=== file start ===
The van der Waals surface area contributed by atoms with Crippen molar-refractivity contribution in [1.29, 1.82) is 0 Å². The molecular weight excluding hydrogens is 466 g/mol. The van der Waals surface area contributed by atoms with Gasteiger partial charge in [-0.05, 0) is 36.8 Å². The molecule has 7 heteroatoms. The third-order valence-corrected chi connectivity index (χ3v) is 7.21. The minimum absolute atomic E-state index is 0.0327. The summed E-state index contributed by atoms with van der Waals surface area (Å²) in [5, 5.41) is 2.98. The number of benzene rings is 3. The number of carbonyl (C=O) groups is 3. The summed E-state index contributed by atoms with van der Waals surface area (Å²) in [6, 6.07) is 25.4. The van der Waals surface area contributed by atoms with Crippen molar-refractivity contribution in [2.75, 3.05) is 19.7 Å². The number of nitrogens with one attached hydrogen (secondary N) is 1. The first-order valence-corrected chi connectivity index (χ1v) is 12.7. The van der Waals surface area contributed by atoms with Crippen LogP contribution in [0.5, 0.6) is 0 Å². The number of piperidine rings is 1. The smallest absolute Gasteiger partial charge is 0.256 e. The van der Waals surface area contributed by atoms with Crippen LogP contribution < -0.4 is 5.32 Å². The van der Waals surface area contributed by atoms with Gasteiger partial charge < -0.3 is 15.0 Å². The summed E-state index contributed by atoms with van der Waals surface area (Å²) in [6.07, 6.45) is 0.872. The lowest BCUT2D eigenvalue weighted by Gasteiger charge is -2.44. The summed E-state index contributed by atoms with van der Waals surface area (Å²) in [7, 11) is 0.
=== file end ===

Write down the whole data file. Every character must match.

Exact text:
The van der Waals surface area contributed by atoms with Crippen molar-refractivity contribution in [1.29, 1.82) is 0 Å². The molecular weight excluding hydrogens is 466 g/mol. The van der Waals surface area contributed by atoms with Gasteiger partial charge in [-0.05, 0) is 36.8 Å². The molecule has 7 heteroatoms. The third-order valence-corrected chi connectivity index (χ3v) is 7.21. The minimum absolute atomic E-state index is 0.0327. The summed E-state index contributed by atoms with van der Waals surface area (Å²) in [5, 5.41) is 2.98. The number of benzene rings is 3. The number of carbonyl (C=O) groups is 3. The summed E-state index contributed by atoms with van der Waals surface area (Å²) in [6, 6.07) is 25.4. The van der Waals surface area contributed by atoms with Crippen molar-refractivity contribution in [2.75, 3.05) is 19.7 Å². The number of nitrogens with one attached hydrogen (secondary N) is 1. The first-order valence-corrected chi connectivity index (χ1v) is 12.7. The van der Waals surface area contributed by atoms with Crippen LogP contribution in [0.5, 0.6) is 0 Å². The number of piperidine rings is 1. The smallest absolute Gasteiger partial charge is 0.256 e. The van der Waals surface area contributed by atoms with Crippen LogP contribution < -0.4 is 5.32 Å². The van der Waals surface area contributed by atoms with Gasteiger partial charge < -0.3 is 15.0 Å². The summed E-state index contributed by atoms with van der Waals surface area (Å²) in [6.07, 6.45) is 0.872. The lowest BCUT2D eigenvalue weighted by Gasteiger charge is -2.44. The summed E-state index contributed by atoms with van der Waals surface area (Å²) in [7, 11) is 0.